The University of Southampton
University of Southampton Institutional Repository

Influence of glucose ingestion by humans during recovery from exercise on substrate utilisation during subsequent exercise in a warm environment

Bilzon, J., Murphy, J., Allsopp, A., Wootton, S. and Williams, C. (2002) Influence of glucose ingestion by humans during recovery from exercise on substrate utilisation during subsequent exercise in a warm environment European Journal of Applied Physiology and Occupational Physiology, 87, (4-5), pp. 318-326. (doi:10.1007/s00421-002-0614-4).

Record type: Article


Carbohydrate (CHO) ingestion during short-term recovery from prolonged running has been shown to increase the capacity for subsequent exercise in a warm environment. The aim of this study was to examine the effects of the amount of glucose given during recovery on substrate storage and utilisation during recovery and subsequent exercise in a warm environment. A group of 11 healthy male volunteers took part in two experiments in a controlled warm environment (35°C, 40% relative humidity), 1 week apart. On each occasion the subjects completed two treadmill runs (T1 and T2) at a speed equivalent to 60% of maximal oxygen uptake, for 90 min, until they were fatigued, or until aural temperature (Taur) reached 39°C. The two runs were separated by a 4 h recovery period (REC), during which subjects consumed 55 g of naturally enriched [U-13C]-glucose in the form of a 7.5% carbohydrate-electrolyte solution (CES, mass of solution 667 g) immediately after T1. The subjects then consumed either: the same quantity of CES, or an equivalent volume of an electrolyte placebo, at 60, 120 and 180 min during REC, providing a total of 220 g (C220) or 55 g (C55) of [U-13C]-glucose, respectively. Expired gases were collected at 15 min intervals during exercise and 60 min intervals during REC, for determination of total CHO and fat oxidation by indirect respiratory calorimetry, and orally ingested [U-13C]-glucose oxidation, estimated from the 13C:12C ratio of expired CO2. Substrate metabolism did not differ between conditions during T1. Despite the fact that total CHO (P<0.05) and ingested glucose oxidation (P<0.01) were greater during REC of the C220 condition, glycogen synthesis was estimated to be approximately fivefold greater (P<0.01) than in the C55 condition. During T2 the rate of total CHO oxidation was higher (P<0.01) and total fat oxidation lower (P<0.01) at all times during the C220 compared to the C55 condition. The greater CHO oxidation during C220 appeared to be met from ingested sources, as the rate of [U-13C]-glucose oxidation was greater (P<0.01) at all times during T2, compared to C55. Whilst more of the ingested substrate remained unoxidised on completion of T2 during C220, exercise duration was similar in the two experimental conditions, and was limited by thermoregulatory incapacity (Taur>39°C) rather than substrate availability per se.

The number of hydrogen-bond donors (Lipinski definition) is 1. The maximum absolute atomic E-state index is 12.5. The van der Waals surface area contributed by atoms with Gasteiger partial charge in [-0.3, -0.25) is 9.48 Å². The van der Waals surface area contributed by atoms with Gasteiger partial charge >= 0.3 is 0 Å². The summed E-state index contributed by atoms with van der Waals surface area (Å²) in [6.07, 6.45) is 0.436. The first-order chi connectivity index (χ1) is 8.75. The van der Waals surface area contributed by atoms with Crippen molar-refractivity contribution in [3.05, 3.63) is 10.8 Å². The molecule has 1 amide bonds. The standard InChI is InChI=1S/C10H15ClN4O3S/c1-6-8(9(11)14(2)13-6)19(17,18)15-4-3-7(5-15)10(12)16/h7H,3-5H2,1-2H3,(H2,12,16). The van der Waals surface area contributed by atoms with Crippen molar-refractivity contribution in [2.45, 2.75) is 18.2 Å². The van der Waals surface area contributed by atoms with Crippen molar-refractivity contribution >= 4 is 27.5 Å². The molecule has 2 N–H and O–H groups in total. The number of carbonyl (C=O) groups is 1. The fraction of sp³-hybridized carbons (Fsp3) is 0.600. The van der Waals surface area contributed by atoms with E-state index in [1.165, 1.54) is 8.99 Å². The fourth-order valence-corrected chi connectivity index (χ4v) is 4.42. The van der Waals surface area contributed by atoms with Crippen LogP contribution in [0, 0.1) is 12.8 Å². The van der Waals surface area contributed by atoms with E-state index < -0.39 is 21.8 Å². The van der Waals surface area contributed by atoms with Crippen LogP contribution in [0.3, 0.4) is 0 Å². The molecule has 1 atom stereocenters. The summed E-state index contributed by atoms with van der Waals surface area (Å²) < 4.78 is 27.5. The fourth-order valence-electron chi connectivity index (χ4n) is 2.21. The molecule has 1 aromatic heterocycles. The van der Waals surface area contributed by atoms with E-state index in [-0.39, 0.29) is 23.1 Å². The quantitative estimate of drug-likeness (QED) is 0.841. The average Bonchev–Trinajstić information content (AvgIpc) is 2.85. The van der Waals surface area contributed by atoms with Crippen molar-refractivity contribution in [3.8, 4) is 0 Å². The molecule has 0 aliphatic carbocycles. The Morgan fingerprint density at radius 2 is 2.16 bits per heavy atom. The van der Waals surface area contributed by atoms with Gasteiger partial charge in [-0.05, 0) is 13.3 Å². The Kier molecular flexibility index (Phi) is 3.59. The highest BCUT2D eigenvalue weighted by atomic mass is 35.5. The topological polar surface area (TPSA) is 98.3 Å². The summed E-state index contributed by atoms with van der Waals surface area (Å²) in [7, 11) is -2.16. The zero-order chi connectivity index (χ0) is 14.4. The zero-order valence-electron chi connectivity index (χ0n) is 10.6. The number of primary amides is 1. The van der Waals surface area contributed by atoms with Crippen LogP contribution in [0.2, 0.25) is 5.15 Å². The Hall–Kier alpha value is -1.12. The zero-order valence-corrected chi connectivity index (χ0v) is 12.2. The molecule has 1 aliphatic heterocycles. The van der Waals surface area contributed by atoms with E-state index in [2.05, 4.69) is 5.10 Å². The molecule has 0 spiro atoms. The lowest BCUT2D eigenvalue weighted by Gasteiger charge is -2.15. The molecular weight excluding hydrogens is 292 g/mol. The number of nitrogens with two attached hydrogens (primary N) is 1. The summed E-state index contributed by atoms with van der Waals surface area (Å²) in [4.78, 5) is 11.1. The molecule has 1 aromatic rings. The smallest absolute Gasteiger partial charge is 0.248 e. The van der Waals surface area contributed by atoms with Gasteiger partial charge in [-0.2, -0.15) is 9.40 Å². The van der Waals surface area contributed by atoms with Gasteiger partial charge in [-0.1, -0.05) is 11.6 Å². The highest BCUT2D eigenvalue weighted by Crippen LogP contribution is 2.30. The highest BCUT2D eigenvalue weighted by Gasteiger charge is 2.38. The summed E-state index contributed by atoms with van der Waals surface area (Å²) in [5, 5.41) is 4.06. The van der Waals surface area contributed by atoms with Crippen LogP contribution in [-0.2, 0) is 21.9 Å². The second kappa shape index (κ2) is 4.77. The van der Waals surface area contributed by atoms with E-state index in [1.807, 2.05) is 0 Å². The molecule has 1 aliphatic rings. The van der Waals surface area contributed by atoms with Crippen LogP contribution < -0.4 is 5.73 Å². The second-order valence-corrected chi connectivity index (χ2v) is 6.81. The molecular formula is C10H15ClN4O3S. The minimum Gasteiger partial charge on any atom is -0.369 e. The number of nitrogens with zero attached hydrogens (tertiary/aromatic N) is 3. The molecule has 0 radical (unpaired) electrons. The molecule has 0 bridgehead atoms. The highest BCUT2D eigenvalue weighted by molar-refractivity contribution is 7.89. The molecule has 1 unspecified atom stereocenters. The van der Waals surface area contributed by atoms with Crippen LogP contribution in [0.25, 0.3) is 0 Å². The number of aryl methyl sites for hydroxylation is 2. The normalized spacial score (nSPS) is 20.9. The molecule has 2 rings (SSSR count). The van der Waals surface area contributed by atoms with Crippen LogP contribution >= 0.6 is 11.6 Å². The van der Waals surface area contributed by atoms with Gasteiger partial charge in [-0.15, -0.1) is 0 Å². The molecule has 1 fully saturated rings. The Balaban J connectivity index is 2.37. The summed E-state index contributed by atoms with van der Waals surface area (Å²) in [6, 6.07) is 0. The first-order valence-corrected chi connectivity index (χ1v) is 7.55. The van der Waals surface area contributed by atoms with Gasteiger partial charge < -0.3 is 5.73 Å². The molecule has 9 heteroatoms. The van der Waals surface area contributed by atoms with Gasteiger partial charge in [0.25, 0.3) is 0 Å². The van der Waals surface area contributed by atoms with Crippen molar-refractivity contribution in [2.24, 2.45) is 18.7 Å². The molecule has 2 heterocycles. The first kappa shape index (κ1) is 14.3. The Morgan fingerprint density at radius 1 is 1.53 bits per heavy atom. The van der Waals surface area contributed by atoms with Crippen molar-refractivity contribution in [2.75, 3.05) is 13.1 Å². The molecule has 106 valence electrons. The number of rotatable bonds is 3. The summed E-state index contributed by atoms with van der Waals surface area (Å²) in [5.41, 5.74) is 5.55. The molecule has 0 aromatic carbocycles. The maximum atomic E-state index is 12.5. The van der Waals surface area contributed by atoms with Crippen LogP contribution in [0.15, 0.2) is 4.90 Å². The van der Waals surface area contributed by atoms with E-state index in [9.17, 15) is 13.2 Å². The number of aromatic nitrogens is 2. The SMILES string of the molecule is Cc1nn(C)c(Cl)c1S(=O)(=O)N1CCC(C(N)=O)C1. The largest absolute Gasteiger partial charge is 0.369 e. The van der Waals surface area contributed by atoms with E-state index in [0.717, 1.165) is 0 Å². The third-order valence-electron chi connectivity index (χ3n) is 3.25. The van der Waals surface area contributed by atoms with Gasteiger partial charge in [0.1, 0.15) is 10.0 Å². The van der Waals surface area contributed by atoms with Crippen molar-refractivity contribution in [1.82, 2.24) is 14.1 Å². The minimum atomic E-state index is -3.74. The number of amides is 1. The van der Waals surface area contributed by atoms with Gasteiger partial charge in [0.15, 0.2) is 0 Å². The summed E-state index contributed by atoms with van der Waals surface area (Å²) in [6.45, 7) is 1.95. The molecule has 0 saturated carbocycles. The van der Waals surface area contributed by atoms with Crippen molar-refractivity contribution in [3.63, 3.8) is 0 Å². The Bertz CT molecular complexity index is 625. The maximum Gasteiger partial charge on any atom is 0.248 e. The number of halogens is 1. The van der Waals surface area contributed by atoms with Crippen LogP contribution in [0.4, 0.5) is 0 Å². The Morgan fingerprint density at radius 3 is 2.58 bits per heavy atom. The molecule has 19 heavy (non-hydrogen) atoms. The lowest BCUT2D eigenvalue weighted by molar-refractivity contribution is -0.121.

Full text not available from this repository.

More information

Published date: 2002
Keywords: carbohydrate oxidation, metabolism, exercise duration, glucose, glycogen


Local EPrints ID: 25261
ISSN: 0301-5548
PURE UUID: 2b2363ed-9882-40a3-b96c-5343d0b8f1e6

Catalogue record

Date deposited: 06 Apr 2006
Last modified: 17 Jul 2017 16:11

Export record



Author: J. Bilzon
Author: J. Murphy
Author: A. Allsopp
Author: S. Wootton
Author: C. Williams

University divisions

Download statistics

Downloads from ePrints over the past year. Other digital versions may also be available to download e.g. from the publisher's website.

View more statistics

Atom RSS 1.0 RSS 2.0

Contact ePrints Soton:

ePrints Soton supports OAI 2.0 with a base URL of

This repository has been built using EPrints software, developed at the University of Southampton, but available to everyone to use.

We use cookies to ensure that we give you the best experience on our website. If you continue without changing your settings, we will assume that you are happy to receive cookies on the University of Southampton website.